PATIENT: No. I’m usually like a really responsible person. It…it’s, I don't know, it’s just it’s been kind of hard keeping up with stuff.

DR. HARRINGTON: Okay. Have you ever gotten high before doing something that requires coordination or concentration, like driving or sports?

PATIENT: No. I—after parties we usually just call an Uber. We don’t drive after, you know.

DR. HARRINGTON: Okay, good. Has the Oxycodone caused you problems like making you depressed or anxious or agitated or irritable?

PATIENT: No. In the mornings it’s like hard to get up, but I usually just take it when I can sleep in the next day, you know.

DR. HARRINGTON: Okay. Have you found you needed to use much more Oxycodone to get the same effect that you did when you first started using?

PATIENT: No, not really.

DR. HARRINGTON: Okay. Do you feel sick when you cut down or stop using, like shaking, body aches, fevers, throwing up?

PATIENT: No, no. It’s—I’m not a drug addict. It’s like just for fun. That’s all it is.

DR. HARRINGTON: Okay. Well, thank you for being honest. Based on your answers to these questions, it seems like we have a mild opioid use disorder, and that’s based on the fact that sometimes your use gets out of control like it did tonight and that you’ve been trying to cut down for a while. The good news is that this doesn’t seem like you’re dependent on the Oxycodone yet, which is wonderful, but I’m worried that if you continue this pattern of use 00:06:26 you could get to that level. And the other positive thing is that it really doesn’t seem like it’s affecting you in your day to day life yet, but again, I worry that that would happen if you continued to use.

PATIENT: You make it sound like I just dodged a bullet or something.

DR. HARRINGTON: You know, I think you really have, but the good thing is that you can stop this, and it’s much easier to do it now than waiting until later.

PATIENT: Okay, well like how?

DR. HARRINGTON: I’d really like to refer you to a counselor that specializes in addiction. I think they can really help you, but I want to talk to you a little bit more about that. On a scale of 1 to 10, 1 being not interesting at all in seeing a counselor and 10 being very interested, where do you think you’d fall?

PATIENT: Like a 6?

DR. HARRINGTON: That’s great, that means you’re 60% of the way there. Why did you pick a lower number, meaning what are some good reasons you have for wanting to see a counselor?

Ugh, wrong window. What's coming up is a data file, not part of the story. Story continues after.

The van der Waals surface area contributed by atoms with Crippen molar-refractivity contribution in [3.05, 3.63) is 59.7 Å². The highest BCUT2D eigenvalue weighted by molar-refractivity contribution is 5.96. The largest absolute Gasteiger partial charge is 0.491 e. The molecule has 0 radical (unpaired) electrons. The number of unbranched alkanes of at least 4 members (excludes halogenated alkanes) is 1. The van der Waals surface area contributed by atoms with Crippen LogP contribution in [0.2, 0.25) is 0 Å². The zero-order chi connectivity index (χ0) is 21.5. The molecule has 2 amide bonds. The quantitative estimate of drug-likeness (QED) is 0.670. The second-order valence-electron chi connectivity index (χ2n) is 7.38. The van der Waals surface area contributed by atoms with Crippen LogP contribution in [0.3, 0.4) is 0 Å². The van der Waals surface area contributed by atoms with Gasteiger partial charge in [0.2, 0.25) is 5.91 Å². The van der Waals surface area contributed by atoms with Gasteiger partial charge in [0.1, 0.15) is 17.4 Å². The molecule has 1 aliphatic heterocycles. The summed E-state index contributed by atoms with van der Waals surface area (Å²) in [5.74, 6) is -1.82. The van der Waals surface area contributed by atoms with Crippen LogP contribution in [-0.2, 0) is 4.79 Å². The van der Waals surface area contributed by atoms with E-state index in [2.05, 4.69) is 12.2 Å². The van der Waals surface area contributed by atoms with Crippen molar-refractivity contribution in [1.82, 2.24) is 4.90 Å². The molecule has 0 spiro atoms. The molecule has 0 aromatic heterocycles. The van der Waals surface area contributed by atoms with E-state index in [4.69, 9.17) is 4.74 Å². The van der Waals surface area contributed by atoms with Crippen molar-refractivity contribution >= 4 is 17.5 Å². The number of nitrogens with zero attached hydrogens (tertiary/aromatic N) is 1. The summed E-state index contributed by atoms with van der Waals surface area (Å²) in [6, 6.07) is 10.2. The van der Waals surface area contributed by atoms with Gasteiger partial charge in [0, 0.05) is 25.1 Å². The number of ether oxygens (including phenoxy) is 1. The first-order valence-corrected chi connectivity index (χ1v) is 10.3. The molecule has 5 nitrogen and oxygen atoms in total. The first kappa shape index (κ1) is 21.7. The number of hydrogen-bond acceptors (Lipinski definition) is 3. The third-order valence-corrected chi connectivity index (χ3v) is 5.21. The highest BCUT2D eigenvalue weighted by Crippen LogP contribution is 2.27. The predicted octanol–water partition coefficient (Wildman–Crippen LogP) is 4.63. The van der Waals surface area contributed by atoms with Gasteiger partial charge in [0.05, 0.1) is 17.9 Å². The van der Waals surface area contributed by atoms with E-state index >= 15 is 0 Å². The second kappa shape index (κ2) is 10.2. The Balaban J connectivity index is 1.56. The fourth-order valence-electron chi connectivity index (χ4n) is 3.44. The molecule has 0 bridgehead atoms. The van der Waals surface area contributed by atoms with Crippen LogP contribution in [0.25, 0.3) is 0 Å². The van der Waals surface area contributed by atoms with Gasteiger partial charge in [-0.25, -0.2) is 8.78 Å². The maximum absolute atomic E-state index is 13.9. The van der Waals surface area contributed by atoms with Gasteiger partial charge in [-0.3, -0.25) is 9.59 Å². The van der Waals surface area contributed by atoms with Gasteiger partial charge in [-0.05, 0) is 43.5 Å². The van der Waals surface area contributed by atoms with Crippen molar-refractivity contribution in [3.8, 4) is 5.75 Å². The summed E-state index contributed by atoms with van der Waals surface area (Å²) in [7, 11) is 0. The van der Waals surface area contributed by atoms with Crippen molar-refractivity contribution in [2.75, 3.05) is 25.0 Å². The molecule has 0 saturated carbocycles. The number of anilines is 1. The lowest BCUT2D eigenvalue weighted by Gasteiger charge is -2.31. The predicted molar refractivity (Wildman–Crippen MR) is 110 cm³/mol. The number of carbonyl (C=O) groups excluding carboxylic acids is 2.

PATIENT: I’m not sure, like I guess just because I don't want to get into any more trouble. I…it’s kind of like scary, you know. I mean, my parents are going to be really angry about all this, and I don't know what’s going to happen.

DR. HARRINGTON: Yeah. What else?

PATIENT: I guess I’ll have more energy if I do, and I’ll be able to just kind of keep myself together more, I don't know.

DR. HARRINGTON: So, it sounds like you have some really important reasons as to why you want to see a counselor.

PATIENT: Yeah.

DR. HARRINGTON: The other thing with drinking is that, like we’ve said before, we really worry when you combine it with opiates, because it increases your risk for overdosing, and then also sometimes when you drink to excess, you do things that you wouldn’t normally do, like taking any heroin. I’ll get the number for that counselor that we talked about, okay? And then we’ll also loop your pediatrician in so they know what happened and so they can help you once you leave here, too.

PATIENT: Thanks.

DR. HARRINGTON: You’re welcome.

PATIENT: But—but what about my parents? They’re going to be really, really mad when they find out all about all of this.

DR. HARRINGTON: You know, I think that once they see that you’re okay, I think they’re going to be really relieved, and I bet that if you’re honest with them and you talk to them about your goals—seeing a counselor—I bet they’ll cut you some slack. But it’ll be really important to remember that you got to follow through with those goals, you know, see your counselor, stop using the pills and, you know, decreasing your drinking.

PATIENT: Yeah. Yeah, you’re right.

DR. HARRINGTON: All right.

PATIENT: And I’m—I guess I’m just like…I’m mad at myself for disappointing them, you know.

DR. HARRINGTON: You know, it’s okay, and I know it’s tough, but I’d be happy to stay in here and help you talk with them when they get here.

PATIENT: Thank you.

DR. HARRINGTON: You’re welcome.